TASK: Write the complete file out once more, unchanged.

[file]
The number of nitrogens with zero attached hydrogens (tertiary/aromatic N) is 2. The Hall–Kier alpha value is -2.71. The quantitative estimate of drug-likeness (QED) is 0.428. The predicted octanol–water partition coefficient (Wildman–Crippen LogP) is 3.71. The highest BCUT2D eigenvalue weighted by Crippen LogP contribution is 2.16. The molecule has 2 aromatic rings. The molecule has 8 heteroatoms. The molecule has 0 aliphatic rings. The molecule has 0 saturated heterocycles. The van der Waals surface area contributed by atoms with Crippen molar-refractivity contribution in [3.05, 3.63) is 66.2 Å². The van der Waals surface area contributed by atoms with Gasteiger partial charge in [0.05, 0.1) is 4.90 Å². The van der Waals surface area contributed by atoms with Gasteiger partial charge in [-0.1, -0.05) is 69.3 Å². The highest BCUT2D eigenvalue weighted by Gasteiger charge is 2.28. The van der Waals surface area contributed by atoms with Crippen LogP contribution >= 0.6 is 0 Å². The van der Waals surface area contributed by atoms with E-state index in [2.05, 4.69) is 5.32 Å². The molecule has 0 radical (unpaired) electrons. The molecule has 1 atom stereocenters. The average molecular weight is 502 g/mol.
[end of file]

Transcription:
The number of nitrogens with zero attached hydrogens (tertiary/aromatic N) is 2. The Hall–Kier alpha value is -2.71. The quantitative estimate of drug-likeness (QED) is 0.428. The predicted octanol–water partition coefficient (Wildman–Crippen LogP) is 3.71. The highest BCUT2D eigenvalue weighted by Crippen LogP contribution is 2.16. The molecule has 2 aromatic rings. The molecule has 8 heteroatoms. The molecule has 0 aliphatic rings. The molecule has 0 saturated heterocycles. The van der Waals surface area contributed by atoms with Crippen molar-refractivity contribution in [3.05, 3.63) is 66.2 Å². The van der Waals surface area contributed by atoms with Gasteiger partial charge in [0.05, 0.1) is 4.90 Å². The van der Waals surface area contributed by atoms with Gasteiger partial charge in [-0.1, -0.05) is 69.3 Å². The highest BCUT2D eigenvalue weighted by Gasteiger charge is 2.28. The van der Waals surface area contributed by atoms with Crippen LogP contribution >= 0.6 is 0 Å². The van der Waals surface area contributed by atoms with E-state index in [2.05, 4.69) is 5.32 Å². The molecule has 0 radical (unpaired) electrons. The molecule has 1 atom stereocenters. The average molecular weight is 502 g/mol.